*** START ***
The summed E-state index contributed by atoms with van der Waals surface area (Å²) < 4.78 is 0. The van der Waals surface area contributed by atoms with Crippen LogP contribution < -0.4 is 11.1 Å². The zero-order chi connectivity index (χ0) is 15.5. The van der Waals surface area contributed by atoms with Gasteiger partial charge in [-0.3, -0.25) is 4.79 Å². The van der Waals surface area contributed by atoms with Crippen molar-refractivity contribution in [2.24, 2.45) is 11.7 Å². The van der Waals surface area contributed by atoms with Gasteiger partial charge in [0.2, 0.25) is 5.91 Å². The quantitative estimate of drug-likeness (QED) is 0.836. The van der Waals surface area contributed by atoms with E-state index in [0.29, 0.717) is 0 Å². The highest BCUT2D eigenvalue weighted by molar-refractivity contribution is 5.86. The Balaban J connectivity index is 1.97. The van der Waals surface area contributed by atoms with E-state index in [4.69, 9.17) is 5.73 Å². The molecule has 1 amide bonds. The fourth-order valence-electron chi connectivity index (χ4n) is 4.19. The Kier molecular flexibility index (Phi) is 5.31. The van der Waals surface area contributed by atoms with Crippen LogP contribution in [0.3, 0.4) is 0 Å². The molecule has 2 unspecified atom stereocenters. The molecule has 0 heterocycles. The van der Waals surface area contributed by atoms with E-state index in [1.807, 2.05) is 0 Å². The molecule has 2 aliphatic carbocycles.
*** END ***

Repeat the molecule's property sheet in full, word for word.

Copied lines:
The summed E-state index contributed by atoms with van der Waals surface area (Å²) < 4.78 is 0. The van der Waals surface area contributed by atoms with Crippen LogP contribution < -0.4 is 11.1 Å². The zero-order chi connectivity index (χ0) is 15.5. The van der Waals surface area contributed by atoms with Gasteiger partial charge in [-0.3, -0.25) is 4.79 Å². The van der Waals surface area contributed by atoms with Crippen molar-refractivity contribution in [2.24, 2.45) is 11.7 Å². The van der Waals surface area contributed by atoms with Gasteiger partial charge in [0.2, 0.25) is 5.91 Å². The quantitative estimate of drug-likeness (QED) is 0.836. The van der Waals surface area contributed by atoms with E-state index in [0.29, 0.717) is 0 Å². The highest BCUT2D eigenvalue weighted by molar-refractivity contribution is 5.86. The Balaban J connectivity index is 1.97. The van der Waals surface area contributed by atoms with E-state index in [4.69, 9.17) is 5.73 Å². The molecule has 1 amide bonds. The fourth-order valence-electron chi connectivity index (χ4n) is 4.19. The Kier molecular flexibility index (Phi) is 5.31. The van der Waals surface area contributed by atoms with Crippen LogP contribution in [0.3, 0.4) is 0 Å². The molecule has 2 unspecified atom stereocenters. The molecule has 0 heterocycles. The van der Waals surface area contributed by atoms with E-state index in [1.807, 2.05) is 0 Å². The molecule has 2 aliphatic carbocycles.